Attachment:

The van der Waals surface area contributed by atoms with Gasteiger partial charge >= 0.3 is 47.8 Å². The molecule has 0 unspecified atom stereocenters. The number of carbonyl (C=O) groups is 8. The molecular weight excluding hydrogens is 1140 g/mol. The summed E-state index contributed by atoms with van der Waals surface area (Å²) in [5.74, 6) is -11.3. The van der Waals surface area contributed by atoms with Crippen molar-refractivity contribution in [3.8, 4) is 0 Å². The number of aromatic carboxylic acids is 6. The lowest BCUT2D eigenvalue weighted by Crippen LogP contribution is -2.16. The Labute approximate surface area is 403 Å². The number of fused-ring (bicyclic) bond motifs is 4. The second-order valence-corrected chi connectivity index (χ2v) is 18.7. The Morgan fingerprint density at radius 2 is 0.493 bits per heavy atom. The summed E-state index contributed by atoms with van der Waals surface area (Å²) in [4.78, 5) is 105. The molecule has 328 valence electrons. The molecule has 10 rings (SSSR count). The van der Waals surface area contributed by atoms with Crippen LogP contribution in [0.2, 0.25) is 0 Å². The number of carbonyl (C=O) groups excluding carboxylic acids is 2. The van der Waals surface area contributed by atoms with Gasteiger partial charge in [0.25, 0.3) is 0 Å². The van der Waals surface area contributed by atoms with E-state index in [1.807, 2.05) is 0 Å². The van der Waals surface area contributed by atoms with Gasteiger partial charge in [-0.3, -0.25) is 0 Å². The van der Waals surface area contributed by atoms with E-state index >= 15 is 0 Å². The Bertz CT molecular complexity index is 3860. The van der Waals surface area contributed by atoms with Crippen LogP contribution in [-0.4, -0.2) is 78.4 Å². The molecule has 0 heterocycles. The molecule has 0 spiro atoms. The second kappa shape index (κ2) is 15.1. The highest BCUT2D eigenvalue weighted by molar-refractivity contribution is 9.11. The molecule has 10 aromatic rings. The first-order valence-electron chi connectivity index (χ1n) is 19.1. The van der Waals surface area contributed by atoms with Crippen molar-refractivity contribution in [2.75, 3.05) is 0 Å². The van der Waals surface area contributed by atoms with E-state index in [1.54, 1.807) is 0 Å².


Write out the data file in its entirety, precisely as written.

The van der Waals surface area contributed by atoms with Gasteiger partial charge >= 0.3 is 47.8 Å². The molecule has 0 unspecified atom stereocenters. The number of carbonyl (C=O) groups is 8. The molecular weight excluding hydrogens is 1140 g/mol. The summed E-state index contributed by atoms with van der Waals surface area (Å²) in [5.74, 6) is -11.3. The van der Waals surface area contributed by atoms with Crippen molar-refractivity contribution in [3.8, 4) is 0 Å². The number of aromatic carboxylic acids is 6. The lowest BCUT2D eigenvalue weighted by Crippen LogP contribution is -2.16. The Labute approximate surface area is 403 Å². The number of fused-ring (bicyclic) bond motifs is 4. The second-order valence-corrected chi connectivity index (χ2v) is 18.7. The Morgan fingerprint density at radius 2 is 0.493 bits per heavy atom. The summed E-state index contributed by atoms with van der Waals surface area (Å²) in [4.78, 5) is 105. The molecule has 328 valence electrons. The molecule has 10 rings (SSSR count). The van der Waals surface area contributed by atoms with Crippen LogP contribution in [0.2, 0.25) is 0 Å². The number of carbonyl (C=O) groups excluding carboxylic acids is 2. The van der Waals surface area contributed by atoms with Gasteiger partial charge in [0.25, 0.3) is 0 Å². The van der Waals surface area contributed by atoms with E-state index in [1.807, 2.05) is 0 Å². The van der Waals surface area contributed by atoms with Gasteiger partial charge in [-0.3, -0.25) is 0 Å². The van der Waals surface area contributed by atoms with E-state index >= 15 is 0 Å². The Bertz CT molecular complexity index is 3860. The van der Waals surface area contributed by atoms with Crippen LogP contribution in [-0.4, -0.2) is 78.4 Å². The molecule has 0 heterocycles. The molecule has 0 spiro atoms. The second kappa shape index (κ2) is 15.1. The highest BCUT2D eigenvalue weighted by molar-refractivity contribution is 9.11. The molecule has 10 aromatic rings. The first-order valence-electron chi connectivity index (χ1n) is 19.1. The van der Waals surface area contributed by atoms with Crippen molar-refractivity contribution in [2.75, 3.05) is 0 Å². The van der Waals surface area contributed by atoms with E-state index in [1.54, 1.807) is 0 Å².